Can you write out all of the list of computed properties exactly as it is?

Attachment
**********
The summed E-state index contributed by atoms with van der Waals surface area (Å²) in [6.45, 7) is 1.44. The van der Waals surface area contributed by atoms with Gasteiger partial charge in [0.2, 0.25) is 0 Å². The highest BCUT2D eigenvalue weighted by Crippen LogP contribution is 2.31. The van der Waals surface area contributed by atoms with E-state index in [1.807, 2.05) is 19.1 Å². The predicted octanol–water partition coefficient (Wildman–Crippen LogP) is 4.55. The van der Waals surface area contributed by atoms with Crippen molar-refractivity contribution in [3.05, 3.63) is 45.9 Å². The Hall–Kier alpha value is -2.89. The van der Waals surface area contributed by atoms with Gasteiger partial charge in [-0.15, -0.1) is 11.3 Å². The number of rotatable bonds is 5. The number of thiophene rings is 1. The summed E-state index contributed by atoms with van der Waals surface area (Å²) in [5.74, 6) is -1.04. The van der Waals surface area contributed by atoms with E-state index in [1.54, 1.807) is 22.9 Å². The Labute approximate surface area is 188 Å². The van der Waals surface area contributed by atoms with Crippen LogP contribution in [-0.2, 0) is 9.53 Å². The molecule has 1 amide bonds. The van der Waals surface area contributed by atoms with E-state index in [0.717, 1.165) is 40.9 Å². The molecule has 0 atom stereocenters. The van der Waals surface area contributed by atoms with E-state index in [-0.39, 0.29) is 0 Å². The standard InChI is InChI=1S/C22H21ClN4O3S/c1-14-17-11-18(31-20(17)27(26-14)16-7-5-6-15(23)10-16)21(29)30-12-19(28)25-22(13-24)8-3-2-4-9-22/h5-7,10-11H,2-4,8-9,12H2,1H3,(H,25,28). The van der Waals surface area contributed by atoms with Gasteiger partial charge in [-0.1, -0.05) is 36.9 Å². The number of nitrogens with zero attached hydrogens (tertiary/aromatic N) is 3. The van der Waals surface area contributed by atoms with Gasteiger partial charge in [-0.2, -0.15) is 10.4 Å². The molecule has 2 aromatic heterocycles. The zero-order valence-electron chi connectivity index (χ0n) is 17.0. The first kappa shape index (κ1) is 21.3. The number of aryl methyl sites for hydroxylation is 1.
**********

The summed E-state index contributed by atoms with van der Waals surface area (Å²) in [6.45, 7) is 1.44. The van der Waals surface area contributed by atoms with Gasteiger partial charge in [0.2, 0.25) is 0 Å². The highest BCUT2D eigenvalue weighted by Crippen LogP contribution is 2.31. The van der Waals surface area contributed by atoms with E-state index in [1.807, 2.05) is 19.1 Å². The predicted octanol–water partition coefficient (Wildman–Crippen LogP) is 4.55. The van der Waals surface area contributed by atoms with Crippen molar-refractivity contribution in [3.05, 3.63) is 45.9 Å². The Hall–Kier alpha value is -2.89. The van der Waals surface area contributed by atoms with Gasteiger partial charge in [-0.15, -0.1) is 11.3 Å². The number of rotatable bonds is 5. The number of thiophene rings is 1. The summed E-state index contributed by atoms with van der Waals surface area (Å²) in [5.74, 6) is -1.04. The van der Waals surface area contributed by atoms with E-state index in [1.54, 1.807) is 22.9 Å². The Labute approximate surface area is 188 Å². The van der Waals surface area contributed by atoms with Crippen LogP contribution in [-0.2, 0) is 9.53 Å². The molecule has 1 amide bonds. The van der Waals surface area contributed by atoms with E-state index in [0.717, 1.165) is 40.9 Å². The molecule has 0 atom stereocenters. The van der Waals surface area contributed by atoms with E-state index in [-0.39, 0.29) is 0 Å². The standard InChI is InChI=1S/C22H21ClN4O3S/c1-14-17-11-18(31-20(17)27(26-14)16-7-5-6-15(23)10-16)21(29)30-12-19(28)25-22(13-24)8-3-2-4-9-22/h5-7,10-11H,2-4,8-9,12H2,1H3,(H,25,28). The van der Waals surface area contributed by atoms with Gasteiger partial charge in [-0.1, -0.05) is 36.9 Å². The number of nitrogens with zero attached hydrogens (tertiary/aromatic N) is 3. The van der Waals surface area contributed by atoms with Gasteiger partial charge in [-0.2, -0.15) is 10.4 Å². The molecule has 2 aromatic heterocycles. The zero-order valence-electron chi connectivity index (χ0n) is 17.0. The first kappa shape index (κ1) is 21.3. The number of aryl methyl sites for hydroxylation is 1.